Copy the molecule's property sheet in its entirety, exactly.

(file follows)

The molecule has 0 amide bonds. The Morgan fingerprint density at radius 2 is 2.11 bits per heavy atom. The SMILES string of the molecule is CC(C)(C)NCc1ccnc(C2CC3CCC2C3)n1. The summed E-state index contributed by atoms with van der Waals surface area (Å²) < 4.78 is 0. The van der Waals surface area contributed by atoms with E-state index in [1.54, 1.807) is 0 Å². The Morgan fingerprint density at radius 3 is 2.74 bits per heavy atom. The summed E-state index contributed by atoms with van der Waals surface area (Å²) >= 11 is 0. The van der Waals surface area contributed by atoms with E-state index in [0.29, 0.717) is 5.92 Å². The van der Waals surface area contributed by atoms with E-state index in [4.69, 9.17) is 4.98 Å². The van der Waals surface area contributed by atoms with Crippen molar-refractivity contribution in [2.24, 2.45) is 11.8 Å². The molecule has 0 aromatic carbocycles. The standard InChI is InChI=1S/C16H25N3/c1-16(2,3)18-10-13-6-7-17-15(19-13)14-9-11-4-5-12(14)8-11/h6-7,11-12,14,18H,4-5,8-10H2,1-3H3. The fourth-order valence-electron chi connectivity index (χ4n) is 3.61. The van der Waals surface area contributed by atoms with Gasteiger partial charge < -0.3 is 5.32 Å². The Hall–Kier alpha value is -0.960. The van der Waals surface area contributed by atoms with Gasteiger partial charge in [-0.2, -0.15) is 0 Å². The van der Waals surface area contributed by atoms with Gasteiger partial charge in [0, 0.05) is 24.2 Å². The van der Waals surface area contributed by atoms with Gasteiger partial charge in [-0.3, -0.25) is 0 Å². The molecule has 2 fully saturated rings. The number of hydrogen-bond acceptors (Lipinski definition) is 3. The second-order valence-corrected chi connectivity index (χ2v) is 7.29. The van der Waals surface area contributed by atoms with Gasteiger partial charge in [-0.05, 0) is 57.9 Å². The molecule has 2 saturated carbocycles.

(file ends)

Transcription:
The molecule has 0 amide bonds. The Morgan fingerprint density at radius 2 is 2.11 bits per heavy atom. The SMILES string of the molecule is CC(C)(C)NCc1ccnc(C2CC3CCC2C3)n1. The summed E-state index contributed by atoms with van der Waals surface area (Å²) < 4.78 is 0. The van der Waals surface area contributed by atoms with E-state index in [1.54, 1.807) is 0 Å². The Morgan fingerprint density at radius 3 is 2.74 bits per heavy atom. The summed E-state index contributed by atoms with van der Waals surface area (Å²) >= 11 is 0. The van der Waals surface area contributed by atoms with E-state index in [0.29, 0.717) is 5.92 Å². The van der Waals surface area contributed by atoms with E-state index in [4.69, 9.17) is 4.98 Å². The van der Waals surface area contributed by atoms with Crippen molar-refractivity contribution in [2.24, 2.45) is 11.8 Å². The molecule has 0 aromatic carbocycles. The standard InChI is InChI=1S/C16H25N3/c1-16(2,3)18-10-13-6-7-17-15(19-13)14-9-11-4-5-12(14)8-11/h6-7,11-12,14,18H,4-5,8-10H2,1-3H3. The fourth-order valence-electron chi connectivity index (χ4n) is 3.61. The van der Waals surface area contributed by atoms with Gasteiger partial charge < -0.3 is 5.32 Å². The Hall–Kier alpha value is -0.960. The van der Waals surface area contributed by atoms with Gasteiger partial charge in [-0.2, -0.15) is 0 Å². The van der Waals surface area contributed by atoms with Gasteiger partial charge in [0, 0.05) is 24.2 Å². The van der Waals surface area contributed by atoms with Gasteiger partial charge in [-0.3, -0.25) is 0 Å². The molecule has 2 fully saturated rings. The number of hydrogen-bond acceptors (Lipinski definition) is 3. The second-order valence-corrected chi connectivity index (χ2v) is 7.29. The van der Waals surface area contributed by atoms with Gasteiger partial charge in [-0.05, 0) is 57.9 Å². The molecule has 2 saturated carbocycles.